4 out of 5 (CAPTIVATING, LOOKED FORWARD TO READING, ENGAGING)
Publisher: Delacorte Books for Young Readers (3/25/14)
Print Length: 400 pages
Genre: Middle Grade, Fantasy
Series: Not sure
Completed: April 2014
The Mark of the Dragonfly is set in a futuristic world with the majority of the story unraveling on a cargo train called the 401. After the untimely death of her father, Piper is left to fend for herself, forced to live her life as a "scrapper". Scrappers salvage rare objects found directly following a meteor storm. They clean up objects found, attempting to turn them into something useful to sell for profit. Piper's great at what she does, in fact some believe her talent for fixing up mechanical items is very unusual, especially for a gal who's only 12 years of age. "The Scrappers", prefer to keep to themselves, but Piper managed to make a few good friends, namely a young boy named Micah.
When young Micah makes a bad decision to sneak out before the meteor storm is over, to get a head start on scrapping, he ends up in trouble. Piper chases after him. Oddly enough, Micah is not the only one who is in need of rescue that day. Piper also stumbles across a peculiar young girl with The Mark of the Dragonfly on her arm. This mark signifies the girl is under the protection of the King. Saving the young girl, Piper secretly hopes will be her ticket out of the scrap town. Something she's been wishing for for a very long time. What pursues is an action packed story full of adventure, mystery magic and suspense.
From Goodreads: Jaleigh Johnson is a fantasy author born and raised in the Midwest. She's written books for the game Dungeons and Dragons. This is her first attempt at a book for middle grade readers. In her spare time, she enjoys gaming, gardening, and going to movies with her husband. Visit her online at www.jaleighjohnson.com
SETTING PACE AND STYLE
Set in the future, Mark of the Dragonfly primarily takes place on a The 401, a futuristic cargo train. This may sound boring, and odd for a fantasy novel. I mean honestly, how much can happen aboard a train? Well, let me tell you a whole heck of lot can! This book was action packed. Writing style contained quite a bit of dialogue, which is a little out of the ordinary for a fantasy novel, but when the characters weren't speaking to each other the prose was brilliantly detailed and easy to get lost in. The story is told in a third person narrative primarily from the heroine, Piper's perspective.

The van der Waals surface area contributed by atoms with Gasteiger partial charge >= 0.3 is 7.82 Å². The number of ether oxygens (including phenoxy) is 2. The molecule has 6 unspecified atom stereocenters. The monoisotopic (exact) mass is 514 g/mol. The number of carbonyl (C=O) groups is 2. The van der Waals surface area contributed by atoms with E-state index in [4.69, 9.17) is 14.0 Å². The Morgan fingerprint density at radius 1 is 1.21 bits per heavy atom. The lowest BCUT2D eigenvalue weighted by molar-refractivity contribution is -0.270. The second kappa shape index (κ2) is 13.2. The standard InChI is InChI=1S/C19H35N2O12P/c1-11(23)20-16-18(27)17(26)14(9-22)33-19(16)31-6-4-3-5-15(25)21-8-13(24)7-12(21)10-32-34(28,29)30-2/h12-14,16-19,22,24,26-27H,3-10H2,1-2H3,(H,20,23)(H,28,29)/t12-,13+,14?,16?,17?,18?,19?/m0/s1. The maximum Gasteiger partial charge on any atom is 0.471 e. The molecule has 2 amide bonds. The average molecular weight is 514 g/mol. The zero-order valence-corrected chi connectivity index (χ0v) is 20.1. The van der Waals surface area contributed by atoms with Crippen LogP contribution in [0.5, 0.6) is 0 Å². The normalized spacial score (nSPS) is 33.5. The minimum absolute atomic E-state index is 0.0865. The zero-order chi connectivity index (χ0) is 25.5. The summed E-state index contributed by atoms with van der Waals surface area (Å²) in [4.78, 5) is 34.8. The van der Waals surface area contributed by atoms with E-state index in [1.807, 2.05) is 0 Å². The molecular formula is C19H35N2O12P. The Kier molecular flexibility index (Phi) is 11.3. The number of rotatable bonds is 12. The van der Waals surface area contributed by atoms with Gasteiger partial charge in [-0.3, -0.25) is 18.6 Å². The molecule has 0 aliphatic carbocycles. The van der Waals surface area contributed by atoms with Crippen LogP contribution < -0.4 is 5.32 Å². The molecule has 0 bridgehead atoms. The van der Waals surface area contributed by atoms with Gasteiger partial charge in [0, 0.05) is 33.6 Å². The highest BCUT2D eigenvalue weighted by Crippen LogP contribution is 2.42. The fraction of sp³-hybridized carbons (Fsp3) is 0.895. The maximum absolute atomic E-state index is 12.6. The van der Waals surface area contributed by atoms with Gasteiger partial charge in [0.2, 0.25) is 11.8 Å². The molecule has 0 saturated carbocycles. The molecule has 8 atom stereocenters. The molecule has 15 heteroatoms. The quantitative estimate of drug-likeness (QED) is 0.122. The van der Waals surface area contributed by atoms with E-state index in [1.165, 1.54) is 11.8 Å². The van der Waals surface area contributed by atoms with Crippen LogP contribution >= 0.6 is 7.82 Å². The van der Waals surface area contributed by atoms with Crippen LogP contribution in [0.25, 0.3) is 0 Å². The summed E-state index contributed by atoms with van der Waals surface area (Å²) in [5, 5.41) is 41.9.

All the characters in this story were memorable in some way or another. The author ties them together in an imaginative way. I liked how each one is almost co-dependent on the others. Our heroine: young Piper, lives on her own. Her father died as a factory worker, due to poor working conditions. Something that has never set will with Piper. She's smart and has a unique knack for fixing mechanical things. She's compassionate and caring, quick-witted and agile. Her current form of employment comes from being a scavenger. Piper is a very resilient young girl. She's been self sufficient for some time. Blessed with an amazing gift for fixing machines and gadgets Piper has done fairly well for herself. Her biggest problem secondary to money, is loneliness.
Anna is the strange and peculiar girl Piper rescues. She's plagued with amnesia, struggling to remember her past. Anna bears the mark of the dragonfly, which makes her very valuable to King Aron. She's very calculating has a strong desire for everything to make logical sense. As she slowly regains her memory, we quickly realize there is a whole lot more to this little girl than meets the eye.
Gee is a chamelin or a shapeshifter. He's the protector of the 401, something he's been doing since boyhood. The 401 is the main trains bound for the city that Anna and Piper decide to stow away on. Gee is strong, fierce and quite a force to be reckoned with. I love the sweet, innocent relationship which sparks between he and Piper. Gee has had and extremely difficult life before he found his duty to serve the 401. You can't help but feel badly for what he's been through, but also be proud of the way he's turned out.
This book would be a great fit for both boys and girls. Plus it would be a great way to introduce a young reader to both fantasy and steampunk. Not only does this one have really fun gadgets and machines, but it also has rare unheard of magical creatures, too. Don't be scared off by its length. This book is a quick, entertaining read, an unusual fantasy with lots of fun, easy to read dialogue.
With a plot that moves along as fast as the 401 train, there was never a dull moment in this story. Alongside the race pace of the book, the author spiced up this fantasy with unusual creatures like chamelin's (shape shifters) and sarnum's (blue-skinned creatures with tentacles spouting from their skulls who had strong psychic abilities). I also appreciated the steampunk elements and unique gadgetry. The only negative aspect of this book was the over abundance of dialogue, which made if feel less like a fantasy to me. However, when the author wasn't writing in dialogue her writing was delicate and beautifully detailed.